Charles Yu’s funny and surreal new novel, Interior Chinatown, hijacks the leaden tropes of Hollywood and the bare form of screenwriting to excavate the inner life of an Asian American man struggling to repudiate the hard-baked boundaries of marginalization.... Willis embodies the ambient anxiety of lacking an explicit identity—Asian Americans take up what Cathy Park Hong calls “apologetic space”—which Yu gestures toward humorously in these ironic naming choices. Willis’s mother once was a Pretty Oriental Flower and a Restaurant Hostess, his father a Kung Fu Master and an Egg Roll Cook....Getting cast as Kung Fu Guy was never the challenge Willis made it out to be. What actually eludes him—and his family, friends, and neighbors who populate Interior Chinatown—is real, emotional freedom.... there are a few places where we catch its glimmers: a karaoke song performed while intoxicated, a love that has forgiving margins, an identity that asserts itself without performance.
afegit per Lemeritus | editaThe Rumpus, Jessica Fu (Jun 24, 2020)
 
On the surface, Yu’s title refers to a location setting, in this case a generic Chinese restaurant in a generic Chinatown in a fictional police series entitled White and Black. The protagonist Willis Wu, a veteran of bit parts ranging from Disgraced Son to Striving Immigrant, finds himself at a murder scene in a family restaurant playing yet another variation of Generic Asian Man.... Yu freely weaves satire with social commentary, speculative fiction with identity politics. Without leaving its fantasy world, the story often turns bracingly real. Though much of his protagonist’s insecurities are narrowly focused—not just Asian, but specifically Asian American—his accumulation of concerns becomes surprisingly and relatably inclusive.
 
CHARLES YU SPECIALIZES in ferreting out that peculiar angle, that spark of the unexpected, that re-illumination of an otherwise age-old narrative, and then taking that fantastical story element and spreading it horizontally until it coats the entirety of his writing’s universe. In other words, he writes in conceit.... It’s speculative in its surreal setting. It’s family drama in the centrality of family relationships. It’s satire in its political and social commentary. It’s comedic. It’s literary. It’s weird and experimental. It’s an identity story couched in a kind of a fantasy setting, a kind of a George Saundersesque alternate reality. It’s all of those things, but maybe mostly, it’s allegory. And Yu does allegory as well as anybody, taking an outrageous concept and using it to communicate the dire mundanity and the resonant emotional struggles of the human experience.
 
An acid indictment of Asian stereotypes and a parable for outcasts feeling invisible in this fast-moving world.
afegit per Lemeritus | editaKirkus Reviews (Oct 28, 2019)
 

» Afegeix-hi altres autors (3 possibles)

Nom de l'autorCàrrecTipus d'autorObra?Estat
Charles Yuautor primaritotes les edicionscalculat
Chase, FredCopy editorautor secundarialgunes edicionsconfirmat
Comrie, TylerDissenyador de la cobertaautor secundarialgunes edicionsconfirmat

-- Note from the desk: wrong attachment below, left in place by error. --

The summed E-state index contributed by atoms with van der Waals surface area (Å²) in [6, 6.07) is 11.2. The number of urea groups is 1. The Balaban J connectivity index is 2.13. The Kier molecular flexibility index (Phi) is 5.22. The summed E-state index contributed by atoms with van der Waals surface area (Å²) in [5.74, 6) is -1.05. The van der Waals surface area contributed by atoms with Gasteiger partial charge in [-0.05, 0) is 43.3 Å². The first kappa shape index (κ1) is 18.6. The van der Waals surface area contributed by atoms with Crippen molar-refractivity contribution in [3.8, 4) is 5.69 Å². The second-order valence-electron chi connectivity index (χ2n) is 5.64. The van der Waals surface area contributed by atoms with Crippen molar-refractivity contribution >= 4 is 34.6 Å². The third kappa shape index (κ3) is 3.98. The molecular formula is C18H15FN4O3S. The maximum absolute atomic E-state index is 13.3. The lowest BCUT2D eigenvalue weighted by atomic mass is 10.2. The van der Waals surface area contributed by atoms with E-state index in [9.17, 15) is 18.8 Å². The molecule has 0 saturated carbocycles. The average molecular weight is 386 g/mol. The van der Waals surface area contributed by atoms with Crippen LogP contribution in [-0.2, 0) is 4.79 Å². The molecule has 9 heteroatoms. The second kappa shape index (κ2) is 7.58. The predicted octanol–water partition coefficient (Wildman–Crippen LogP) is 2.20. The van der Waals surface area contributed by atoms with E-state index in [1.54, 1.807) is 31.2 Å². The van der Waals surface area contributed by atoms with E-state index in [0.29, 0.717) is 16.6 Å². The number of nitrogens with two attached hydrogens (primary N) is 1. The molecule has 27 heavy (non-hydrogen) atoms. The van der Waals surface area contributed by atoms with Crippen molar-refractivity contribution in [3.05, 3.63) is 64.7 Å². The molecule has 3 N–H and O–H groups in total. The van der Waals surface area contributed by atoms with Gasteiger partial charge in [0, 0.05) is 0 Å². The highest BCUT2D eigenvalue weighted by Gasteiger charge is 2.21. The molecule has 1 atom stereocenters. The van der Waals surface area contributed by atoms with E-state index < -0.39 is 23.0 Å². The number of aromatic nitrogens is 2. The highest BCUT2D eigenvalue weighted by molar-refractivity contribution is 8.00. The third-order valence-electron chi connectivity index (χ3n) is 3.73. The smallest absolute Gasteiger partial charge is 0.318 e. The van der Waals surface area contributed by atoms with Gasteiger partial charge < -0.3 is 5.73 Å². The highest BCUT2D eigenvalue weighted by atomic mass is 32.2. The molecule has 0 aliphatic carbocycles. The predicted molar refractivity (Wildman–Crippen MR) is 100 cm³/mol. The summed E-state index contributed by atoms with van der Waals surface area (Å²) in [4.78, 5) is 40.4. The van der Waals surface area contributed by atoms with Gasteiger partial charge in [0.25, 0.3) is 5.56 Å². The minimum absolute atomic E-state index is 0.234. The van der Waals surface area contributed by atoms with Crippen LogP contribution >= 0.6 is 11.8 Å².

Huang, LindaAutor de la cobertaautor secundarialgunes edicionsconfirmat
Knighton, AnnaDissenyadorautor secundarialgunes edicionsconfirmat
Thompson, ChuckProofreaderautor secundarialgunes edicionsconfirmat
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If a film needed an exotic backdrop . . . Chinatown could be made to represent itself or any other Chinatown in the world. Even today, it stands in for the ambiguous Asian anywhere. - Bonnie Tsui
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For Sophia and Dylan
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INT. GOLDEN PALACE
Ever since you were a boy, you've dreamt of being Kung Fu Guy.
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Take what you can get. Try to build a life. A life at the margin made from bit parts.
This is no place for a romance. This is a place for the police to find dead bodies. This is a place where day and night are interchangeable, where we don’t know who we are allowed to be, from one day to the next. How do we have a love story in a place like this?
There are a few years when you make almost all of your important memories. And then you spend the next few decades reliving them.
You say moonlit strolls along the water are supposed to be romantic and she says this isn’t a place, it’s an idea, a generic romantic setting and you say well they don’t call me Generic Asian Man for nothing and you laugh at yourself and this time it’s easier and she laughs, too. This time instead of her making you laugh, you made her laugh and that feels good, making this person laugh, and you tell her that.
She notices you rehearsing. “Will? What are you doing?” “Being in love with you.” “No, you’re not. You’re falling in love.” “Same thing.” “Not the same thing,” she says. “Falling in love is a story.”
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Willis Wu doesn't perceive himself as a protagonist even in his own life: He's merely Generic Asian man. Sometimes he gets to be Background Oriental Making a Weird Face or even Disgraced Son, but he is always relegated to a prop. Yet every day he leaves his tiny room in a Chinatown SRO and enters the Golden Palace restaurant, where Black and White, a procedural cop show, is in perpetual production. He's a bit player here, too, but he dreams of being Kung Fu Guy--the most respected role that anyone who looks like him can attain. At least that's what he has been told, time and time again. Except by one person, his mother. Who says to him: Be more.